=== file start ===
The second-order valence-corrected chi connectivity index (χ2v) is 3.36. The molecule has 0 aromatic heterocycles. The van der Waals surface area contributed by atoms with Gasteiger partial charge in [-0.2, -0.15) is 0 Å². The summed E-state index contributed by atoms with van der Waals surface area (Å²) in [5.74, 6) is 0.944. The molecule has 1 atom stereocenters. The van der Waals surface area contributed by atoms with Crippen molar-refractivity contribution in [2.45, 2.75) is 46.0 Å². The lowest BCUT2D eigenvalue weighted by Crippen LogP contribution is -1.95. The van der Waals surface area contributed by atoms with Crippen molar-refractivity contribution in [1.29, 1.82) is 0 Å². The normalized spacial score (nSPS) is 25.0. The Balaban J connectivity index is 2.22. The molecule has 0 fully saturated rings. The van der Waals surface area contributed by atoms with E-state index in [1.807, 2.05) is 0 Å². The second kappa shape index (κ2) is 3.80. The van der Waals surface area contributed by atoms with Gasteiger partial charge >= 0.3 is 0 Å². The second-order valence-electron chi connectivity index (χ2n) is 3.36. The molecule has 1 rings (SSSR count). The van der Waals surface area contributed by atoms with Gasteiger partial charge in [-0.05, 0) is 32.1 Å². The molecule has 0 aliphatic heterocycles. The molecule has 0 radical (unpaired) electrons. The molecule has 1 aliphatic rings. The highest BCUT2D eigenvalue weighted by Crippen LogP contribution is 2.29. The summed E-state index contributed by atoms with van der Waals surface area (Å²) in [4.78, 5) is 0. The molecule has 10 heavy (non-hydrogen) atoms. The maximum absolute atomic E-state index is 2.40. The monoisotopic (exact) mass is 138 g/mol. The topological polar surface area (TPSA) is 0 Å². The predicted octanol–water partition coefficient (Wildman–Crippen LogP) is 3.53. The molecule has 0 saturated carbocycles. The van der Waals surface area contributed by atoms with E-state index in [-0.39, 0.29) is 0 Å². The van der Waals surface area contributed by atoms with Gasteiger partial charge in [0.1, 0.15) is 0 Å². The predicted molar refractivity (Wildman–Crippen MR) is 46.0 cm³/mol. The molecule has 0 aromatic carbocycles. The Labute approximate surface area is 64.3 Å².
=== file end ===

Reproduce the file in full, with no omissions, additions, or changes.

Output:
The second-order valence-corrected chi connectivity index (χ2v) is 3.36. The molecule has 0 aromatic heterocycles. The van der Waals surface area contributed by atoms with Gasteiger partial charge in [-0.2, -0.15) is 0 Å². The summed E-state index contributed by atoms with van der Waals surface area (Å²) in [5.74, 6) is 0.944. The molecule has 1 atom stereocenters. The van der Waals surface area contributed by atoms with Crippen molar-refractivity contribution in [2.45, 2.75) is 46.0 Å². The lowest BCUT2D eigenvalue weighted by Crippen LogP contribution is -1.95. The van der Waals surface area contributed by atoms with Crippen molar-refractivity contribution in [1.29, 1.82) is 0 Å². The normalized spacial score (nSPS) is 25.0. The Balaban J connectivity index is 2.22. The molecule has 0 fully saturated rings. The van der Waals surface area contributed by atoms with E-state index in [1.807, 2.05) is 0 Å². The second kappa shape index (κ2) is 3.80. The van der Waals surface area contributed by atoms with Gasteiger partial charge >= 0.3 is 0 Å². The second-order valence-electron chi connectivity index (χ2n) is 3.36. The molecule has 1 rings (SSSR count). The van der Waals surface area contributed by atoms with Gasteiger partial charge in [-0.05, 0) is 32.1 Å². The molecule has 0 aliphatic heterocycles. The molecule has 0 radical (unpaired) electrons. The molecule has 1 aliphatic rings. The highest BCUT2D eigenvalue weighted by Crippen LogP contribution is 2.29. The summed E-state index contributed by atoms with van der Waals surface area (Å²) in [4.78, 5) is 0. The molecule has 10 heavy (non-hydrogen) atoms. The maximum absolute atomic E-state index is 2.40. The monoisotopic (exact) mass is 138 g/mol. The topological polar surface area (TPSA) is 0 Å². The predicted octanol–water partition coefficient (Wildman–Crippen LogP) is 3.53. The molecule has 0 saturated carbocycles. The van der Waals surface area contributed by atoms with E-state index in [-0.39, 0.29) is 0 Å². The van der Waals surface area contributed by atoms with Gasteiger partial charge in [0.1, 0.15) is 0 Å². The predicted molar refractivity (Wildman–Crippen MR) is 46.0 cm³/mol. The molecule has 0 aromatic carbocycles. The Labute approximate surface area is 64.3 Å².